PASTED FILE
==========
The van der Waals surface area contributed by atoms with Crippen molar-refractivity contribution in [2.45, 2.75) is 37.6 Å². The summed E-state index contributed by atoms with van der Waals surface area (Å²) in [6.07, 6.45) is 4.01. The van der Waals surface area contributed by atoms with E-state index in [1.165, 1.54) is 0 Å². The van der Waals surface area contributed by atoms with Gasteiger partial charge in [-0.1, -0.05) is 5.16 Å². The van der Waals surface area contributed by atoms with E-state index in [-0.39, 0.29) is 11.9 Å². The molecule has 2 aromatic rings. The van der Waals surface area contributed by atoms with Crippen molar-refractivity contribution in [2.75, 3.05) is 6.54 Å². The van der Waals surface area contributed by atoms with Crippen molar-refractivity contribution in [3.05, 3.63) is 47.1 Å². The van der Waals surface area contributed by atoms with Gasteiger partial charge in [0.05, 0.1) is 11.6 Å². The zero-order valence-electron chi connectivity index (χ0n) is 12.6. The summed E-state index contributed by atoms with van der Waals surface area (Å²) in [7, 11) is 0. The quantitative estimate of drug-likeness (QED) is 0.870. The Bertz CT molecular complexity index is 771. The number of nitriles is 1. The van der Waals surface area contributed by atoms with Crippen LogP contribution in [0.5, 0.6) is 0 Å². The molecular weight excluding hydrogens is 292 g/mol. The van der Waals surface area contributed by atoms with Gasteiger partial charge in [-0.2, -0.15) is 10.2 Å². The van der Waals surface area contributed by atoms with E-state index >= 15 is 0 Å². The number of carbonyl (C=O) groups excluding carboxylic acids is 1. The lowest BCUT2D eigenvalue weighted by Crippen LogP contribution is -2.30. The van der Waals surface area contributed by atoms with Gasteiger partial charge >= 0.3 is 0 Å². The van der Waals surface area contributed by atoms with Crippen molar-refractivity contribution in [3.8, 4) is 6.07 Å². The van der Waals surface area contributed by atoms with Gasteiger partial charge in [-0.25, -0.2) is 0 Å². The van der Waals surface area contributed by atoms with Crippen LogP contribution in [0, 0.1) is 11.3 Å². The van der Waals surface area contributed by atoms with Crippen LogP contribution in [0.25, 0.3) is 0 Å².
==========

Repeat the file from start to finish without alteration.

The van der Waals surface area contributed by atoms with Crippen molar-refractivity contribution in [2.45, 2.75) is 37.6 Å². The summed E-state index contributed by atoms with van der Waals surface area (Å²) in [6.07, 6.45) is 4.01. The van der Waals surface area contributed by atoms with E-state index in [1.165, 1.54) is 0 Å². The van der Waals surface area contributed by atoms with Gasteiger partial charge in [-0.1, -0.05) is 5.16 Å². The van der Waals surface area contributed by atoms with E-state index in [-0.39, 0.29) is 11.9 Å². The molecule has 2 aromatic rings. The van der Waals surface area contributed by atoms with Crippen molar-refractivity contribution in [2.75, 3.05) is 6.54 Å². The van der Waals surface area contributed by atoms with Crippen molar-refractivity contribution in [3.05, 3.63) is 47.1 Å². The van der Waals surface area contributed by atoms with Gasteiger partial charge in [0.05, 0.1) is 11.6 Å². The zero-order valence-electron chi connectivity index (χ0n) is 12.6. The summed E-state index contributed by atoms with van der Waals surface area (Å²) in [7, 11) is 0. The quantitative estimate of drug-likeness (QED) is 0.870. The Bertz CT molecular complexity index is 771. The number of nitriles is 1. The van der Waals surface area contributed by atoms with Crippen LogP contribution in [0.5, 0.6) is 0 Å². The molecular weight excluding hydrogens is 292 g/mol. The van der Waals surface area contributed by atoms with Gasteiger partial charge in [-0.2, -0.15) is 10.2 Å². The van der Waals surface area contributed by atoms with E-state index >= 15 is 0 Å². The number of carbonyl (C=O) groups excluding carboxylic acids is 1. The lowest BCUT2D eigenvalue weighted by Crippen LogP contribution is -2.30. The van der Waals surface area contributed by atoms with Gasteiger partial charge >= 0.3 is 0 Å². The van der Waals surface area contributed by atoms with Crippen molar-refractivity contribution in [3.8, 4) is 6.07 Å². The van der Waals surface area contributed by atoms with Gasteiger partial charge in [-0.25, -0.2) is 0 Å². The van der Waals surface area contributed by atoms with Crippen LogP contribution in [0, 0.1) is 11.3 Å². The van der Waals surface area contributed by atoms with Crippen LogP contribution in [0.25, 0.3) is 0 Å².